New Flyer Industries, Inc. (OTC:NFYEF) Q1 2013 Earnings Call May 10, 2013 11:00 AM ET
Paul Soubry - President & CEO
Glenn Asham - CFO
Good morning everyone. My name is Sarah and I will be your conference operator today. At this time, I would like to welcome you all to the New Flyer Industries, Inc., 2013 Q1 Results Conference Call. All lines have been placed on mute to prevent any background noise. After the speakers’ remarks there will be a question-and-answer session. (Operator Instructions) Thank you.
I would now like to turn the call over to our host Mr. Paul Soubry, President and CEO. Sir you may begin your conference.
Thank you, Sarah and good morning ladies and gentlemen. Welcome to the 2013 first quarter results conference call for the New Flyer Industries. Joining me on the call today is Glenn Asham, our Chief Financial Officer and for your information this call is being recorded and a replay will be made available shortly after the call.
As a reminder to all participants and others regarding this call, certain information provided today maybe forward-looking and based on assumptions and anticipated results are subject to uncertainties. Should anyone or more of these uncertainties materialize or should the underlying assumptions prove incorrect actual results may vary significantly from those expected. You are advised to review the risk factors found in the company's press release and other public filings with the Securities Administrators for more details.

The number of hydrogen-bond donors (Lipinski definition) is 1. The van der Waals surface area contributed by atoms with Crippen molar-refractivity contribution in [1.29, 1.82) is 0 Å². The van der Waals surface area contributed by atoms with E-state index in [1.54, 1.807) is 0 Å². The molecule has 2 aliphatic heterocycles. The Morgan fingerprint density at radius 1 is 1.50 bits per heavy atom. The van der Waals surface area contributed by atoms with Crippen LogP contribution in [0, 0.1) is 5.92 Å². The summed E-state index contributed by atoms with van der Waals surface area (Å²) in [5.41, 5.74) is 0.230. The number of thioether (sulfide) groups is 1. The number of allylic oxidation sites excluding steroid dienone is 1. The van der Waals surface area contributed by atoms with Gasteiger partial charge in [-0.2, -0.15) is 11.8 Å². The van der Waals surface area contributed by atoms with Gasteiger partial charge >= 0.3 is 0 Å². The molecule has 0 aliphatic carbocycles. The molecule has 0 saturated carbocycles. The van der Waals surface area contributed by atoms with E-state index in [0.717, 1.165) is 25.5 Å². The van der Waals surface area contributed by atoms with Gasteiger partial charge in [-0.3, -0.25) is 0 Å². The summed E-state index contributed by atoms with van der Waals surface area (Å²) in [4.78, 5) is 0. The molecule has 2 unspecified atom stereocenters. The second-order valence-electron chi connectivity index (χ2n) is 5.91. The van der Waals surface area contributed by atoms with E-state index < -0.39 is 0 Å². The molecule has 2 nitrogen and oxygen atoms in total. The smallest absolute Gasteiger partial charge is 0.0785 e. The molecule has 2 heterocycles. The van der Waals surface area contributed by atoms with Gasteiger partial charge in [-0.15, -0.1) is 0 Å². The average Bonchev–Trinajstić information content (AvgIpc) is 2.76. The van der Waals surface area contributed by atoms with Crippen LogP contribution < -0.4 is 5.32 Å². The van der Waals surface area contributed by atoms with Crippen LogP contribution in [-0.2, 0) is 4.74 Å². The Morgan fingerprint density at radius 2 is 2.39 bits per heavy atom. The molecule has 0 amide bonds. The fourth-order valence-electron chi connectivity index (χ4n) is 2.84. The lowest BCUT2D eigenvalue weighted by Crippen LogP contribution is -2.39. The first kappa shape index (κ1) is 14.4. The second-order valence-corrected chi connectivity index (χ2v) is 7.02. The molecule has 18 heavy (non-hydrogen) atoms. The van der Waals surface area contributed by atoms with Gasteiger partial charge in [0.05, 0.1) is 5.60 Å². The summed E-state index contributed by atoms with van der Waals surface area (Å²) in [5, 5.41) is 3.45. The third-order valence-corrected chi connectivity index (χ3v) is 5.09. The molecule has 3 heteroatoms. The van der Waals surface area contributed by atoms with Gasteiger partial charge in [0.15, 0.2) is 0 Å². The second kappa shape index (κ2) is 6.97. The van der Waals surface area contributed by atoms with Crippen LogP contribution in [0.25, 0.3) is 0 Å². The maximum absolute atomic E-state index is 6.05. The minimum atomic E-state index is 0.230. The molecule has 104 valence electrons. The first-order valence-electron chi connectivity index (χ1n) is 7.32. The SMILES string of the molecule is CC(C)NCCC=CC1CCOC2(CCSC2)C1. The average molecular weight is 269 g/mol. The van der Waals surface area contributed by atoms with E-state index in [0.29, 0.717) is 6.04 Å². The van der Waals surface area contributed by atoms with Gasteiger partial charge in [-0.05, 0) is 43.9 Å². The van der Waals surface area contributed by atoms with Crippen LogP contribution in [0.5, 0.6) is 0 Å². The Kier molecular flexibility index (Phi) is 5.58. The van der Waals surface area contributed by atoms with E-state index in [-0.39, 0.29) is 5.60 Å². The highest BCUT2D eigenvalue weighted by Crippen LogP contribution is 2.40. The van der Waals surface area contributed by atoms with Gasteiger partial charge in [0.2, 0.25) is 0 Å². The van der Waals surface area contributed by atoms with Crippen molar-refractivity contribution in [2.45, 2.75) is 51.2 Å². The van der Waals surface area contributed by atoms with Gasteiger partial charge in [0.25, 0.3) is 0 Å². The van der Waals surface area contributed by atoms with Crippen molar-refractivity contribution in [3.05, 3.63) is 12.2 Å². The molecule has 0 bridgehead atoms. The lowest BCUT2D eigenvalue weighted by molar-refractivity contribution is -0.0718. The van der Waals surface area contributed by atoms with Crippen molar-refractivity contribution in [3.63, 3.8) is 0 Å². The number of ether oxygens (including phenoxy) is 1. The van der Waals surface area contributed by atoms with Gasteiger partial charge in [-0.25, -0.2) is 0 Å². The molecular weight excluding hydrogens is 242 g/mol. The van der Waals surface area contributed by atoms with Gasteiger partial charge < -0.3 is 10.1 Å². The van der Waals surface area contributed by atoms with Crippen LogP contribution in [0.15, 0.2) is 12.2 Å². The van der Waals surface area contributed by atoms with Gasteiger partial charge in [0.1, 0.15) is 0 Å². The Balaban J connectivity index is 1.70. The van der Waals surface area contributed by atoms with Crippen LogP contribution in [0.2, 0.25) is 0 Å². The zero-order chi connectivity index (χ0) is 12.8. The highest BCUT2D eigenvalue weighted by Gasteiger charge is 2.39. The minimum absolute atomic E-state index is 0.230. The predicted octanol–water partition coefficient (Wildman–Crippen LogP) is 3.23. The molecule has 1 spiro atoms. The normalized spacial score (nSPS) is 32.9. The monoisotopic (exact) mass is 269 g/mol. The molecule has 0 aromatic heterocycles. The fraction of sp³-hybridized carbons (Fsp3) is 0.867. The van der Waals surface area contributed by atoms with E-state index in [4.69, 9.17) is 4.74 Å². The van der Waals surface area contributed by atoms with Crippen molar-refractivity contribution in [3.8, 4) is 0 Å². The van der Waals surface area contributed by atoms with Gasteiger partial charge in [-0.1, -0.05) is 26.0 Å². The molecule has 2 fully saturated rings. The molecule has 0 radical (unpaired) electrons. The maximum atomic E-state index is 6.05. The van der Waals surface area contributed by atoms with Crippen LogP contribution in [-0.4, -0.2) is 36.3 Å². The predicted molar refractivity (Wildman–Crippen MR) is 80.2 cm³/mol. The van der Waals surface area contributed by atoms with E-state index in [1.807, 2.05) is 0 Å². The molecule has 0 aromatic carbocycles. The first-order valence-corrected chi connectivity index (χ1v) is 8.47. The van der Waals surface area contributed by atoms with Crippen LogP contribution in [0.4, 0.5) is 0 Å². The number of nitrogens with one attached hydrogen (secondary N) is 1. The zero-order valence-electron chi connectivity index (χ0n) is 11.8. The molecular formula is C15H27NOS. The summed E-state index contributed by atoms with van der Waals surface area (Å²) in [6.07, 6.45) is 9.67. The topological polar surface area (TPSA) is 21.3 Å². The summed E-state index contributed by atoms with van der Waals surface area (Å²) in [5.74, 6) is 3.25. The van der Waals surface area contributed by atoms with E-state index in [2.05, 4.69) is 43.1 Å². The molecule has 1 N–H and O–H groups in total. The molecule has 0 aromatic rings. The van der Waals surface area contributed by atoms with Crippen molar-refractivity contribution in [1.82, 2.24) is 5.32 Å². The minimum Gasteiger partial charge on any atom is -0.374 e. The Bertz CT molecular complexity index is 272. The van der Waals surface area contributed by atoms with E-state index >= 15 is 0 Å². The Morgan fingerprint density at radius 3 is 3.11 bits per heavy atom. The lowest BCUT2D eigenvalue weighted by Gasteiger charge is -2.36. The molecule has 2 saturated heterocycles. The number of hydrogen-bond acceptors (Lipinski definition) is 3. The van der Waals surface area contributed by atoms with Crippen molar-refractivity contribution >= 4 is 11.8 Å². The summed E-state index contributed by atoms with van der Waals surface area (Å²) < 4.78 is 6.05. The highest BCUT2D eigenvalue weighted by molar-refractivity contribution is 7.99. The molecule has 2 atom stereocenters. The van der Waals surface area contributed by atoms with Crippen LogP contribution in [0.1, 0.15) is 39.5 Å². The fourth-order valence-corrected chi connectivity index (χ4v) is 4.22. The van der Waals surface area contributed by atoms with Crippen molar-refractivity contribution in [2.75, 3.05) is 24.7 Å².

In a moment Glenn will begin our call by taking you through the highlights of our first quarter 2013 results. Following Glenn’s remarks, I will provide some commentary on our market, New Flyer order activity and backlog and progress on our strategic initiatives which include the acquisition of Orion Parts business from Daimler Bus North America and the beginning of our strategic relationship with the world’s second largest bus builder Marcopolo and following their investment in New Flyer earlier this year. After that we will open up the call to your questions and with that I will turn it over to Glenn. Over to you.
Thanks Paul and good morning everyone. I will be highlighting certain 2013 first quarter results and provide comparisons to the same period last year. Similar to last quarter, I will focus my commentary on this call to providing key financial insights that will allow for more time and attention on our market, business and strategic efforts.